Benchmarking Benchmarking examine and emulate the best practices and techniques used in the industry a positive, proactive process to make changes that will effect superior performance Just-In-Time Inventory Systems necessary parts for production arrive “just in time” reduced holding costs, personnel, and space needed for inventory no extra raw materials or inventory of parts for production are stored Reengineering complete redesign of the core business process in a company LO1

12 Seven Important Quality Concepts
Failure Mode and Effects Analysis systematic approach to identify the effects of a potential product or process failure and includes methodology for eliminating or reducing the chance of a failure occurring Poka-Yoke Use of devices, methods and inspections to avoid machine error or simple human error. Quality Circles and Six Sigma Teams Total quality approach that measures the capacity of a process to perform defect -free work Team Building employee groups take on managerial responsibilities quality circle teams from the same department meet regularly to discuss quality issues LO1

13 Process Analysis and Tools Used
A process is a series of actions, changes or functions that bring about a result: involve the assembly or development of an output from a given input. Meaningful systems add value to the inputs as part of the process LO2

14 Process Analysis and Tools Used
Tools Used in Process Analysis Flowcharts - schematic representation of all the activities and interactions that occur in a process or a meaningful system Check sheets or check lists Pareto Analysis -quantitative tallying of the number and types of defects that occur with a product Pareto Chart - ranked vertical bar chart with most frequently occurring on the left Fishbone Diagram - display of potential cause-and-effect relationships Control Charts - graphical method for evaluating whether a process is or is not in a “state of statistical control” Histogram Scatter charts or scatter diagrams

15 Use of Flow Charts in Process Analysis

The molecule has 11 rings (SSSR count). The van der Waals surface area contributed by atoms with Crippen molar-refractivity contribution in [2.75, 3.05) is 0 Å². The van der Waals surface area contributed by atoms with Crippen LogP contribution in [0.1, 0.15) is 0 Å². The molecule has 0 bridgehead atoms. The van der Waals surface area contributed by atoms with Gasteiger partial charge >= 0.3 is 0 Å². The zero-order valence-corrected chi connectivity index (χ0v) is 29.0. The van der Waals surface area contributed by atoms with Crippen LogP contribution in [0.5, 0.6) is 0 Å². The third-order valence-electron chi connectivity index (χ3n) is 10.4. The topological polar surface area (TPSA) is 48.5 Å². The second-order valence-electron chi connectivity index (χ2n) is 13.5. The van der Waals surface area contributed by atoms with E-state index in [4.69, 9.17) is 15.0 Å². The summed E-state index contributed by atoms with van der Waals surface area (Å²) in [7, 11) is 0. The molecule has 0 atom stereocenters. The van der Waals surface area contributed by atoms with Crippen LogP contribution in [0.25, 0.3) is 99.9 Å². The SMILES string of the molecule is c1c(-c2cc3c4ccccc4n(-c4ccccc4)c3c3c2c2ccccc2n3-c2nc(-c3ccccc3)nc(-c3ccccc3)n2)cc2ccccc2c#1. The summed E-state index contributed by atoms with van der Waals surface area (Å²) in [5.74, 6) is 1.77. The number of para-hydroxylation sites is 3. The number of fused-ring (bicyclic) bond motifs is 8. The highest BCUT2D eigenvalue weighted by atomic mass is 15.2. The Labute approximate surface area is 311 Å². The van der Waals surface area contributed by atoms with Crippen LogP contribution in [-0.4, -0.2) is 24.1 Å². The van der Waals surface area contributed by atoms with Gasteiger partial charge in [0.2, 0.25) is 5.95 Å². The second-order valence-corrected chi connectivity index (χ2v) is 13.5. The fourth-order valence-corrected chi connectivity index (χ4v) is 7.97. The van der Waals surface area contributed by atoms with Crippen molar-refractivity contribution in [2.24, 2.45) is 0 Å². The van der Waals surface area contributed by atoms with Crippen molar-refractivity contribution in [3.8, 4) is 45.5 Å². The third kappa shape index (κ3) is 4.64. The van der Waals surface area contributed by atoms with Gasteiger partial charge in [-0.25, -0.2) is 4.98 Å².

A flow chart is a schematic representation of all the activities and interactions that occur in a process. It includes decision points, activities, input/output, start/stop, and a flow line. Once the process has been mapped by a procedure or procedures such as the Flow chart, procedures for identifying bottlenecks and problem causes can begin. This takes us to the Pareto chart and cause and effect diagram such as the fishbone chart. LO2

16 Flowchart Symbols Input/Output Symbol: Represents an input to the process or an output from it Processing Symbol: represents an activity Decision Symbol: points to where decisions are being made Flow line Symbol Start/Stop Symbol LO2

17 Flowchart of Loan Process At a Bank

18 Pareto Charts : Figure 18.3 Pareto Charts are vertical bar charts that display the most common types of defects that occur with a product or service, ranked in order of occurrence from left to right Figure 18.3 on the next slide is a Pareto chart depicting various potential sources of medication error in a hospital. The Pareto chart shows the most frequent types of defects but it does not indicate or identify the causes. The fishbone or Ishikawa diagram can be used to assist in the identification of cause-and-effect LO2

19 Pareto Chart of Medication Errors

20 Cause-and Effect Analysis
The fishbone was developed Kaoru Ishikawa in the 1940s as a way to display possible causes of a problem and the interrelationships among the causes . The causes can be uncovered through brainstorming, investigating, surveys, and other information gathering techniques. The diagram is in the shape of the skeleton of a fish: the head represents the problem to be resolved; possible causes are represented by the ribs/bone attached too both sides of the main bone or spine. Sub-causes can be included along each fish bone LO2

21 The Electric Motor Problem
Suppose official at a company producing the electric motor want to construct a fish bone diagram to display the poor wiring problem it has discovered it has Figure 18.4 is a Pareto diagram showing the frequency of number of defects in the functioning of the motor> Poor wiring is the most frequent problem Figure 18.5 is a presentation of the fishbone diagram showing possible causes of the problem LO2

22 Pareto Charts for the Electric Motor Problem: Figure 18.4

23 Cause-and-Effect Diagram for Electric Motor Problem: Figure 18.5

24 Check Sheets or Checklists
Most check sheets are simple forms consisting of multiple categories and columns for recording tallies and are used for collecting data in a logical format and helping to organize data by category. Check sheets are simple to use, and the convert data into useful information, and frequently the results can be interpreted on the form without additional processing. LO2

25 Check Sheets or Checklists